A case of ‘Goldman Sachs should 
have known better’

Goldman must explain if it had conducted adequate due diligence, says lawyer


Goldman Sachs Group Inc could not simply brush off the charges filed by Malaysian prosecutors with the excuse that it was cheated by former Malaysian authorities and ex-employees of 1Malaysia Development Bhd (1MDB).

The world’s second-most profitable investment bank — which is in the centre of criminal and civil charges by Malaysian prosecutors — alleged that key figures involved in 1MDB had “lied” to the bank on how the proceeds of three separate bonds totalling US$6.5 billion (RM27.17 billion) would be used.

The New York-based bank had responded to Malaysia’s action to file criminal charges against Goldman’s subsidiaries, its two former executives and fugitive businessman Low Taek Jho, or Jho Low, on the siphoning of billions of ringgit from 1MDB.

Lawyer Lim Wei Jiet said although Goldman is entitled to raise its defence, the company would also have to explain whether it had sufficiently conducted adequate due diligence — despite the alleged lies and written assurances offered by the previous administration and 1MDB officials.

“In my view, such argument can only hold water if Goldman’s own employees — including former banker Tim Leissner — were not complicit in orchestrating the entire transaction, and merely relied on the representations of the former government and 1MDB.

“Leissner’s guilty plea (revealed) in the US last month, at the very least raises doubts as to whether this is the case. Generally, a company is liable for any offence of its directors or servants acting under its actual or apparent authority,” Lim told The Malaysian Reserve (TMR).

Goldman has vowed to fight the criminal case.

Meanwhile, Asian Strategy and Leadership Institute’s Centre for Public Policy Studies chairman Tan Sri Dr Ramon Navaratnam (picture) said Goldman’s statement is to be expected as the bank has denied any wrongdoing.

“They will try (many) ways and means, using all kinds of technicalities to avoid or minimise the charges. We should overcome their resistance because they know they are in a weak spot,” he told TMR.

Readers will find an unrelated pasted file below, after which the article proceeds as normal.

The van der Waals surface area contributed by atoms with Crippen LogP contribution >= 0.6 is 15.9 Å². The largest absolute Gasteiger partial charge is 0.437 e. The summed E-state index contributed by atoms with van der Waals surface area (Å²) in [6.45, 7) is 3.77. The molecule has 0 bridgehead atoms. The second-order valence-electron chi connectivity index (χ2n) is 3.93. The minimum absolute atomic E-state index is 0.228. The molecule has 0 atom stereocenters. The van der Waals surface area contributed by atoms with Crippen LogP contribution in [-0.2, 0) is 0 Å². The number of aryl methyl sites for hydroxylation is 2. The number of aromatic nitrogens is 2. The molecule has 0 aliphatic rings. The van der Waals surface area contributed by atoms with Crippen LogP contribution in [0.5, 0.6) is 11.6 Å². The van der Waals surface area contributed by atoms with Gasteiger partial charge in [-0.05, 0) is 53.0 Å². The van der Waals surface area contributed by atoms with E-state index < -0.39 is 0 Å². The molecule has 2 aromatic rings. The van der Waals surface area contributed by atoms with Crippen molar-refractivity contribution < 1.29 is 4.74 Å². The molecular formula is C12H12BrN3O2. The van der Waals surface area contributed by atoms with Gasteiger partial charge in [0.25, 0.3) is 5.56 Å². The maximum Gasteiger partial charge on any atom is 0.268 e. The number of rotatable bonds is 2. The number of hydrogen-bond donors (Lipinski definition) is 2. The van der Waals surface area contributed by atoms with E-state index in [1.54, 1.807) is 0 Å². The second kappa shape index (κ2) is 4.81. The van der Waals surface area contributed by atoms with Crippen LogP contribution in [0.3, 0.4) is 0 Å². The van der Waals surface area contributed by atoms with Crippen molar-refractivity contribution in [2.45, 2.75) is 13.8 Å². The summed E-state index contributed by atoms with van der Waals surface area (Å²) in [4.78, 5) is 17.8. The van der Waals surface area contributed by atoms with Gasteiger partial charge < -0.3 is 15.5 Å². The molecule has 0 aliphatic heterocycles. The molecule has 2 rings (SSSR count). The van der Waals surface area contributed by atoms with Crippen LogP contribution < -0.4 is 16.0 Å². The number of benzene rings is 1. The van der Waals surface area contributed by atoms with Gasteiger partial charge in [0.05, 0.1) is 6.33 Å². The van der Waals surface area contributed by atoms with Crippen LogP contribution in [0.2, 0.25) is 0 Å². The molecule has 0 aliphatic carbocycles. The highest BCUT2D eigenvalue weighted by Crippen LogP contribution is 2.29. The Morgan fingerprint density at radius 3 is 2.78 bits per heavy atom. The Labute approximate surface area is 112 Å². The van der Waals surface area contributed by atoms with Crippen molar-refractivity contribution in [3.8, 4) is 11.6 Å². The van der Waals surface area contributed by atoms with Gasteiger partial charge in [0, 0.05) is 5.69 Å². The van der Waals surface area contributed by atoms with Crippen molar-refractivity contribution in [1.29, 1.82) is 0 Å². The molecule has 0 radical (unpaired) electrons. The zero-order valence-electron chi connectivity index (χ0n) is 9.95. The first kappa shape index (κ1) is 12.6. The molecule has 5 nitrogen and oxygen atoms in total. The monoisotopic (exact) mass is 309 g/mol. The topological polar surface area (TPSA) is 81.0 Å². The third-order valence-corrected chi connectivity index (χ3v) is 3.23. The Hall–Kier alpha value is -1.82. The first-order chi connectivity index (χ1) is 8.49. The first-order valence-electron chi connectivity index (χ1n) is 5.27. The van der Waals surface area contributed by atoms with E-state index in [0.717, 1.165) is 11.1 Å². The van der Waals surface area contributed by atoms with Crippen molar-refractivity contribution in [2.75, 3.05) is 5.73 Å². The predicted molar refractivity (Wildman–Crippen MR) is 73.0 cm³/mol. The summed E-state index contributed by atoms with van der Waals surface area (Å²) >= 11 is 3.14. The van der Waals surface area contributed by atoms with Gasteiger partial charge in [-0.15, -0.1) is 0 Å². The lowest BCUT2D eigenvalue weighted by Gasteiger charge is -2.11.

Ramon, who once served as deputy secretary general under the Finance Ministry, said Goldman’s claim that it was lied to fell short of its towering figure as a leading global investment bank.

“Crooked borrowers always lie to banks and if you listen to every crooked borrower and lender, the bankers will become bankrupt. I would expect Goldman, which is supposed to be a top banker, to be able to have the intelligence to outwit the crooks,” he said.

Leissner, who was the former South-East Asia chairman and participating MD, has pleaded guilty to two charges of money laundering and
conspiring to corrupt foreign officials.

In his guilty plea in August to a federal court in New York, which was unsealed on Nov 10, Leissner said his actions to conceal wrongdoing from the company’s compliance staff was “very much in line” with the company’s culture of secrecy.

On another note, Ramon said the woes at the Wall Street firm could lead to falling confidence in the international banking system.

“The central bankers should all get involved in trying to find a solution to solve this problem because it is an international problem when so-called top-class bankers can become the worst crooks.

“Failure in a whole system of checks and balances point to some major weaknesses in the banking system, which may have gone unnoticed or ignored until it blew up. We cannot carry on like this. Confidence is a very vital issue,” Ramon said.

Malaysia’s criminal indictments named Leissner, former Goldman executive Roger Ng Chong Hwa and ex-1MDB employee Jasmine Loo Ai Swan. Prosecutors are seeking “well in excess” of the US$2.7 billion allegedly misappropriated from 1MDB’s three separate bond issuances and the US$600 million fee pocketed by Goldman.

The criminal indictments are also seeking custodial sentences against each of the individuals accused, with a maximum imprisonment of 10 years for abetting in the fraud — which has been dubbed one of the largest financial scandals in the world.

In the meantime, Reuters reported that Singapore’s central bank yesterday issued a lifetime prohibition order (PO) against Leissner.

The ban is an upgrade of the Monetary Authority of Singapore’s (MAS) 10-year PO against Leissner issued last year.

The order — among other things — prevents him from performing any regulated activity under the Securities and Futures Act, according to the report.

“After careful consideration of Leissner’s admission to participation in the conspiracy, as well as the US Department of Justice’s criminal actions against him, MAS has decided to vary the PO against him,” the authority said in a statement.